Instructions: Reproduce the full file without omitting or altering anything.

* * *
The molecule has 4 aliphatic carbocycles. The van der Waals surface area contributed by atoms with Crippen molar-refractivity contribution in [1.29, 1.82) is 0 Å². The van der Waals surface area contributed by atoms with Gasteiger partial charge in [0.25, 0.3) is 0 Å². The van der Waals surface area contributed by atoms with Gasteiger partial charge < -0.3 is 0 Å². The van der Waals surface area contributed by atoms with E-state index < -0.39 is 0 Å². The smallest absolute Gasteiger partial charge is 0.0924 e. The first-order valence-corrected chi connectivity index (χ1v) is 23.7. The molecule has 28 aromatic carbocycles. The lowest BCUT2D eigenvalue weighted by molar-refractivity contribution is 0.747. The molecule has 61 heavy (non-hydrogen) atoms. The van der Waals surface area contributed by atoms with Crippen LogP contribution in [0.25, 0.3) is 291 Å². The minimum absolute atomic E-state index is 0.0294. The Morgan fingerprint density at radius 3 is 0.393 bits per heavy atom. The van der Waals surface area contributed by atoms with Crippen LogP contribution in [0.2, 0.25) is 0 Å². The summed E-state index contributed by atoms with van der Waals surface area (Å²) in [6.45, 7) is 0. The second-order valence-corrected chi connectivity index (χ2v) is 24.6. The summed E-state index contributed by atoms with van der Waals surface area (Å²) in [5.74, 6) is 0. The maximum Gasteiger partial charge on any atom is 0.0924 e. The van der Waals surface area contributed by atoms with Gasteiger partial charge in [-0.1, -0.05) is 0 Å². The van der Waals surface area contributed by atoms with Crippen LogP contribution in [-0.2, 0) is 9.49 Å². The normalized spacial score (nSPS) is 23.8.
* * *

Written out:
The molecule has 4 aliphatic carbocycles. The van der Waals surface area contributed by atoms with Crippen molar-refractivity contribution in [1.29, 1.82) is 0 Å². The van der Waals surface area contributed by atoms with Gasteiger partial charge in [0.25, 0.3) is 0 Å². The van der Waals surface area contributed by atoms with Gasteiger partial charge < -0.3 is 0 Å². The van der Waals surface area contributed by atoms with E-state index < -0.39 is 0 Å². The smallest absolute Gasteiger partial charge is 0.0924 e. The first-order valence-corrected chi connectivity index (χ1v) is 23.7. The molecule has 28 aromatic carbocycles. The lowest BCUT2D eigenvalue weighted by molar-refractivity contribution is 0.747. The molecule has 61 heavy (non-hydrogen) atoms. The van der Waals surface area contributed by atoms with Crippen LogP contribution in [0.25, 0.3) is 291 Å². The minimum absolute atomic E-state index is 0.0294. The Morgan fingerprint density at radius 3 is 0.393 bits per heavy atom. The van der Waals surface area contributed by atoms with Crippen LogP contribution in [0.2, 0.25) is 0 Å². The summed E-state index contributed by atoms with van der Waals surface area (Å²) in [6.45, 7) is 0. The second-order valence-corrected chi connectivity index (χ2v) is 24.6. The summed E-state index contributed by atoms with van der Waals surface area (Å²) in [5.74, 6) is 0. The maximum Gasteiger partial charge on any atom is 0.0924 e. The van der Waals surface area contributed by atoms with Gasteiger partial charge in [-0.1, -0.05) is 0 Å². The van der Waals surface area contributed by atoms with Crippen LogP contribution in [-0.2, 0) is 9.49 Å². The normalized spacial score (nSPS) is 23.8.